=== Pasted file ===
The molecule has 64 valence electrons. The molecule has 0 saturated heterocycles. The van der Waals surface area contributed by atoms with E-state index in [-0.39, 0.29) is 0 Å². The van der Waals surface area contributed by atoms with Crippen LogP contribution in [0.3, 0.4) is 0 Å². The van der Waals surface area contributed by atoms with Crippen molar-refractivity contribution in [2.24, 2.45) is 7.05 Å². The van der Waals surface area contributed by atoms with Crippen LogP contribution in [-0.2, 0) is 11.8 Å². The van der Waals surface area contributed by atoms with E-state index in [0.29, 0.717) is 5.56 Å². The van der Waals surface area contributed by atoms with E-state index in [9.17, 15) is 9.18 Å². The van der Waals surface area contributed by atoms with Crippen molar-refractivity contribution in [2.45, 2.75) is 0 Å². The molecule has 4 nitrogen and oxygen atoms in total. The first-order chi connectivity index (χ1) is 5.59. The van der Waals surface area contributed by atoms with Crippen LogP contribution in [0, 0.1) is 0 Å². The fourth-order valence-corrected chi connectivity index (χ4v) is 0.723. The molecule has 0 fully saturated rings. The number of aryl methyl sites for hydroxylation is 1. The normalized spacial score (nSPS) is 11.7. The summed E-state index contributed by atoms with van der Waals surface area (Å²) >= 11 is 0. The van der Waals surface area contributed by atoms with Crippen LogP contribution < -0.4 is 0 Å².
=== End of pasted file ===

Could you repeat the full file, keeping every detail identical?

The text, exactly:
The molecule has 64 valence electrons. The molecule has 0 saturated heterocycles. The van der Waals surface area contributed by atoms with E-state index in [-0.39, 0.29) is 0 Å². The van der Waals surface area contributed by atoms with Crippen LogP contribution in [0.3, 0.4) is 0 Å². The van der Waals surface area contributed by atoms with Crippen molar-refractivity contribution in [2.24, 2.45) is 7.05 Å². The van der Waals surface area contributed by atoms with Crippen LogP contribution in [-0.2, 0) is 11.8 Å². The van der Waals surface area contributed by atoms with E-state index in [0.29, 0.717) is 5.56 Å². The van der Waals surface area contributed by atoms with E-state index in [9.17, 15) is 9.18 Å². The van der Waals surface area contributed by atoms with Crippen molar-refractivity contribution in [2.45, 2.75) is 0 Å². The molecule has 4 nitrogen and oxygen atoms in total. The first-order chi connectivity index (χ1) is 5.59. The van der Waals surface area contributed by atoms with Crippen LogP contribution in [0, 0.1) is 0 Å². The fourth-order valence-corrected chi connectivity index (χ4v) is 0.723. The molecule has 0 fully saturated rings. The number of aryl methyl sites for hydroxylation is 1. The normalized spacial score (nSPS) is 11.7. The summed E-state index contributed by atoms with van der Waals surface area (Å²) >= 11 is 0. The van der Waals surface area contributed by atoms with Crippen LogP contribution < -0.4 is 0 Å².